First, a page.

Return to Competition


The jam-packed spring came as the result of the COVID-19 pandemic. Last August, all of the seasons of the fall sports— cross country, football, soccer, and volleyball—were postponed and moved to the spring.

“We’re excited about the spring and for our student-athletes to be able to return to the field and for our fans to create a great atmosphere for competition,” Southeastern Director of Athletics Jay Artigues commented. “Our student-athletes need it and our community needs it. Our student-athletes train to compete, they don’t train to train.”
The limited capacity set forth by the state has given fans an opportunity to safely support the Lions and Lady Lions this spring, according to Artigues.

“We need our fans to follow all the safety and health protocols in place,” Artigues said. “We will provide a great environment for student-athletes and fans that everyone can enjoy safely.”

The spring is already quite busy in a normal year with the conclusion of the men’s and women’s basketball seasons, as well as the start of track and field, baseball, softball, golf, beach volleyball, and tennis—all sports that had their seasons halted at the start of the pandemic in March 2020. A year’s worth of athletics entertainment has been condensed into one three-plus month period that gives Southeastern fans plenty of ways to support the Lions and Lady Lions.

Fans have had the opportunity to return to the stands this spring, with state and local guidelines strictly adhered to. On March 3, sporting events in the state of Louisiana moved from 25 percent capacity limitation to 50 percent.

Southeastern head football coach Frank Scelfo, whose team opened its spring schedule on Feb. 27 at Sam Houston, is excited to have his team back on the field.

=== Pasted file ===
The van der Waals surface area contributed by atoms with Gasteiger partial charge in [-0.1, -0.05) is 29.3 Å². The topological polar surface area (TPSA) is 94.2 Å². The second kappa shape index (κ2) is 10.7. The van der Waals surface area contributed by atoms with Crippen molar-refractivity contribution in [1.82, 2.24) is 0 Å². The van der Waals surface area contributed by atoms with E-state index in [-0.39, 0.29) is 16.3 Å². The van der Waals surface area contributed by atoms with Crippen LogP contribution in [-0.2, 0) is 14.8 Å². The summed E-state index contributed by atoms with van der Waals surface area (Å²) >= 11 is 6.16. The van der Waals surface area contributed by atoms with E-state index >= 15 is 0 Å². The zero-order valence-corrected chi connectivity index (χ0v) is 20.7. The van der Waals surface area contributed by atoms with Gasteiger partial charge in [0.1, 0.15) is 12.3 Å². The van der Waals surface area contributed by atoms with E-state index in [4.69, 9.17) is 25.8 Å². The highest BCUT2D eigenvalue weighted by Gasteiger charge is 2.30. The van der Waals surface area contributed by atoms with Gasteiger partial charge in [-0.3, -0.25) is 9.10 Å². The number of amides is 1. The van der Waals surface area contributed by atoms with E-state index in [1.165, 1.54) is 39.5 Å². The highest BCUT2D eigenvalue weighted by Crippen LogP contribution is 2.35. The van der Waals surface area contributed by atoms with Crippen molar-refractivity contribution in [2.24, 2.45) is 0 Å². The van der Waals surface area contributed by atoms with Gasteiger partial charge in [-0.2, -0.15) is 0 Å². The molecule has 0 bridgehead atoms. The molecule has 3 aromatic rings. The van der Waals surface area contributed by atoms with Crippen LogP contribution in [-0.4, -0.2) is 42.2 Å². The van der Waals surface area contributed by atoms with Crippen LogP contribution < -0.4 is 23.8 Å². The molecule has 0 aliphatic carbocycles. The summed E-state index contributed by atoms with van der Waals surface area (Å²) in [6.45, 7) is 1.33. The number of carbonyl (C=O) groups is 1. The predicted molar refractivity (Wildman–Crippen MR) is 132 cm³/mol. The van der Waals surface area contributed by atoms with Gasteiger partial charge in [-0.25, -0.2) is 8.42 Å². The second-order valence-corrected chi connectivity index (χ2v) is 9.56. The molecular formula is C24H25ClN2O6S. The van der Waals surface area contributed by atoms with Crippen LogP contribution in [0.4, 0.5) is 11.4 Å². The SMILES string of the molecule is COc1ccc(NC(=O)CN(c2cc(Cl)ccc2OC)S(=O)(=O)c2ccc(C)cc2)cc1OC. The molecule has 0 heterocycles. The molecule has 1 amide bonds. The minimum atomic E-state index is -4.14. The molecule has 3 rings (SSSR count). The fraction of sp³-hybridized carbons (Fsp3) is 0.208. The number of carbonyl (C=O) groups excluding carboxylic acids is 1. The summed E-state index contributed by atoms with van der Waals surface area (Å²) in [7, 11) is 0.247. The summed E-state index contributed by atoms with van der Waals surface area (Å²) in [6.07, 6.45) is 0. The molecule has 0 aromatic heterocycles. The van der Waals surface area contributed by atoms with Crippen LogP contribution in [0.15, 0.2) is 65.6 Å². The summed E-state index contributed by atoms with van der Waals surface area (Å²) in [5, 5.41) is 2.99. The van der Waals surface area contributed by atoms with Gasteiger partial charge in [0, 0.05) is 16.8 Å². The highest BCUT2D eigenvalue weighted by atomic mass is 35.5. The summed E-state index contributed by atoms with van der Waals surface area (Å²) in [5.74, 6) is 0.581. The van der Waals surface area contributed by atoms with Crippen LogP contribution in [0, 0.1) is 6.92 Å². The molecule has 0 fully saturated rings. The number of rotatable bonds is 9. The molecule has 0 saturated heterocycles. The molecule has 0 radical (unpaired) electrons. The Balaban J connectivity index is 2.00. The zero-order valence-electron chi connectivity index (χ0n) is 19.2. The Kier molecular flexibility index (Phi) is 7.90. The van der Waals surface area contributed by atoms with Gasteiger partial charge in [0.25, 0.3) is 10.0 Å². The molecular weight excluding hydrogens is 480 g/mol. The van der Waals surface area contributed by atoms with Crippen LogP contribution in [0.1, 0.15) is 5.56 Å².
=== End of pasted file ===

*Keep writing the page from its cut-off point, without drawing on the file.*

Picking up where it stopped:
“We’re excited to get back playing,” Scelfo said. “After the disappointment of no fall season, we’re just really thankful to have the opportunity to compete for a championship this spring.”

Southeastern head tennis coach Jason Hayes and his squad opened their season on Jan. 30. Hayes said he and his team looked at the extra time to prepare for the season as a positive.

“Not playing matches in the fall will have an effect on us, but we try to take a positive outlook on our situation,” Hayes said. “We benefitted from the extra practice time, and we’re a better team for it. This group has a great attitude and wants to put the work in and get better every day. I don’t know where we’ll end up, but I’m really pleased with where we’re starting. We’re just excited to have the opportunity to play again.”

Southeastern head soccer coach Chris McBride echoed many of Hayes’ sentiments in terms of the Lady Lions using the extra time to prepare for their Feb. 12 opener.

“It’s been a little different,” said McBride. “By not playing in the fall, we had about two or three months to prepare for the season and to allow the freshmen to get acclimated to the college lifestyle. Normally they have to just jump right into the season as soon as they get on campus. But this year we’ve had the time to prepare for months with the entire team able to bond and play together.”

Head women’s basketball coach Ayla Guzzardo, whose team has gone through many obstacles since opening its season on Thanksgiving Eve, said the situation has made Southeastern student-athletes appreciate the privilege of competition even more. Perhaps no Southeastern squad received a bigger gut punch than the Lady Lions, who earned a spot in the 2019-20 Southland Conference Tournament—its first postseason appearance in eight seasons—only to have the tournament canceled right before tip-off.

“We know what it’s like to have a game taken away from us,” Guzzardo commented. “It’s made our players realize what a blessing it is to be able to play every time we take the court.”

By Kemmler Chapple

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